Clark County Press, Neillsville, Wisconsin

June 21, 2017, Page 9

Contributed by "The Clark Co. Press"

Transcribed by Dolores (Mohr) Kenyon.

Index of "Oldies" Articles 


Compiled by Dee Zimmerman


Clark County News

June 1917


Mr. and Mrs. J. F. Schuster have moved into their new home, which they bought from Fred Rietz and remodeled.  Mr. and Mrs. Herman Carl have moved into the Schuster house on Clay Street, which they have bought.


Sunday afternoon Marshfield will play baseball with the Neillsville team on Kurth’s field.  The locals have been doing hard practice, and have a good team together, which should make things interesting for their opponents.  Game called at 2:30. Grounds will be in shape for fast work.  


(Was Kurth’s baseball field located at Kurth Corners, near the intersection of Hwy. 10 and Pray Road?  DZ)                                        


James Campbell returned Sunday morning from his trip to Missouri.  He went there with the expectation of buying a small fruit farm but after he had gone thru three cyclones, looked over the razor back hogs, and poisonous snakes, had tested the cistern water, and encountered various forms of general native shiftlessness, he decided that he didn’t want any Missouri in his life, and took the first train for home.  There are many things, which he found very favorable, but they are over-balanced by the disadvantages he found.                                                          


Carl Rabenstein is preparing to broaden the field of the Equity Garment Co., and will shortly enter the manufacture of lady’s suits, coats, dresses, and waists.  He has secured the services of Helen G. Wilkerson of Chicago, who has had many years of experience in the dress-making business, and in the manufacturing end of that work.  She is an artist in design, and for many years was the instructor in the Chicago College of Designing and Dressmaking, and was also employed in the dress-making department of Marshall Field & Co.  It is the intention of the Equity Garment Co. to open the overall factory, and equip it for the manufacture of up-to-date ladies clothing, and will employ several young lady seamstresses at the outset, for they have been assured of a ready business as soon as the factory is overhauled, and put into shape.                                                                                                                 


Last Thursday Miss Flossie Leason closed her school in the Town of Grant with a picnic.  This is a nine-month school, and the patrons of the district are well please with Miss Leason’s work.  There were 37 pupils enrolled.


Saloonkeepers should not sell liquor to any man wearing the uniform of a sailor or soldier, as they are liable to a year in prison, a fine of $1,000 or both.  The army bill just passed prohibits the sale of liquor to all men in uniform.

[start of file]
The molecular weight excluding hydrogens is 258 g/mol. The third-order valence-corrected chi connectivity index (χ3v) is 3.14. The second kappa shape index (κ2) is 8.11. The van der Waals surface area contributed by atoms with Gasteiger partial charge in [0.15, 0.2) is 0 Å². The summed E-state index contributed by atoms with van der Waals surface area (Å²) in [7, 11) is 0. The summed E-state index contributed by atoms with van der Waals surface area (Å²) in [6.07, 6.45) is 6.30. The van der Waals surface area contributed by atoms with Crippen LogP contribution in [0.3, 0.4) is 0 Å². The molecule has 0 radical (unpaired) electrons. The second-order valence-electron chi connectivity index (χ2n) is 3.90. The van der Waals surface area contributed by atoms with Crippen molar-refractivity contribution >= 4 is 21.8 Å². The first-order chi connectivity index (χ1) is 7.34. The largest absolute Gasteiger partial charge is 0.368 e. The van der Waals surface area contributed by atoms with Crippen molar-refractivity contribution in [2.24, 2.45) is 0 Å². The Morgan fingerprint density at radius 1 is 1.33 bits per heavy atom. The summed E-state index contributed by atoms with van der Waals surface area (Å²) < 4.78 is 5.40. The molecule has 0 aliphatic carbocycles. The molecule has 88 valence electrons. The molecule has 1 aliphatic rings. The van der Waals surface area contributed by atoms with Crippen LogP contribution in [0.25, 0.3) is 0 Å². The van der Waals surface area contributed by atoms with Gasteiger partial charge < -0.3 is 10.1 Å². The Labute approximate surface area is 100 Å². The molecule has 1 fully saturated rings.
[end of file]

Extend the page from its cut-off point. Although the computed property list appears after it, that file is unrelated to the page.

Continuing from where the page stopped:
A week from Sunday the Wausau baseball team will be here for a game with Neillsville, and a hot contest will be the result of the meeting for Wausau has a strong aggregation of players who have been holding their own in the Wisconsin Valley League.  A good crowd should be out to help the local team out as expenses of this game will be high, and the boys will need all the encouragement the rooters can give them.                                                       


There will be a big Fourth of July celebration at Winters’ Grove.  The program of the day is as follows:


Parade at 9:30 a.m., led by a band and a company of Shortville Home Guards; Music by band at 10 a.m.; Program at 10:30 a.m.; Speaking at 11:00 a.m. by Rev. Mallory; Picnic dinner at 12; Foot Races at 1:00 p.m.; Tug of War at 1:30 p.m.; Horse Races at 2:00 p.m.; Baseball Game at 3:00 p.m.


Tom Winters took the Shortville winners to Day Corners Sunday afternoon to play baseball with the Levis Nine.  Levis got one score against Shortville’s 12 runs.  How’s that for Shortville?                 


One the evening of June 20th Judge Schoengarth united in marriage Arche V. Smith and Miss Carrie Vanderhoof.  Mr. and Mrs. Smith are prominent young people of the Town of Sherman, and are exceptionally capable and energetic.


Greenwood will celebrate Patriotic Day, Saturday afternoon and evening, June 30th.  The band and parade will feature the afternoon.  The evening will be devoted to patriotic entertainment with band, and ice cream and cake on Armstrong’s lawn.  Show your patriotism by coming.


(Last week’s oldies column was listed June 1917 in error, it was supposed to be 1907.  Sorry! D Z.  Readers, I the transcriber noted that and made the change. DMK)


June 1952


A temperature of 27 degrees was recorded Saturday morning, May 24, government thermometer, kept by the Mark Vornholts on the Indian School farm near the Black River.  A temperature of 32 was recorded on May 26.  


These official records meant frost in low places and frost actually did some damage to the more tender vegetation.                                                                                            


You don’t sell the ideas of a small family and an easy life to Mrs. Harold Prock of Neillsville.  She is one of the 12 living children of Mr. and Mrs. Harry Hansen, long-time, of the Shortville community.  She has five children, and these five are numbered among the 39 grandchildren of the Harry Hansens.  The Hansens and their children are a working family, and they feel that they get something out of life.


“We had to work and to take responsibility,” says Mrs. Prock.  “We did not get as much schooling as would have liked, but we learned to help in the family, and to take responsibility.  Those are good things to know when one is married, and takes on family burdens.”


Genevieve, the oldest child began to take on household responsibilities almost as soon as she could walk.  She is now Mrs. Robert Jackson of the Greenwood area.  Her mother was seriously sick when she was about 13.  She took over and mothered the smaller children, especially Pearl, Mrs. Prock, who was just emerging from babyhood.  She did everything for the family, and acquired high competence.  “We all look up to her still,” is Mrs. Prock’s word for it.


When Pearl was ten, her brother Everett was a baby, and she mothered him.  She fed him, put him to sleep and taught him to walk.  She is still a sort of a second mother to him.


So, it went all through the family.  The older ones looked after the smaller ones, and boys, as soon as they could do anything, turned in and helped their father.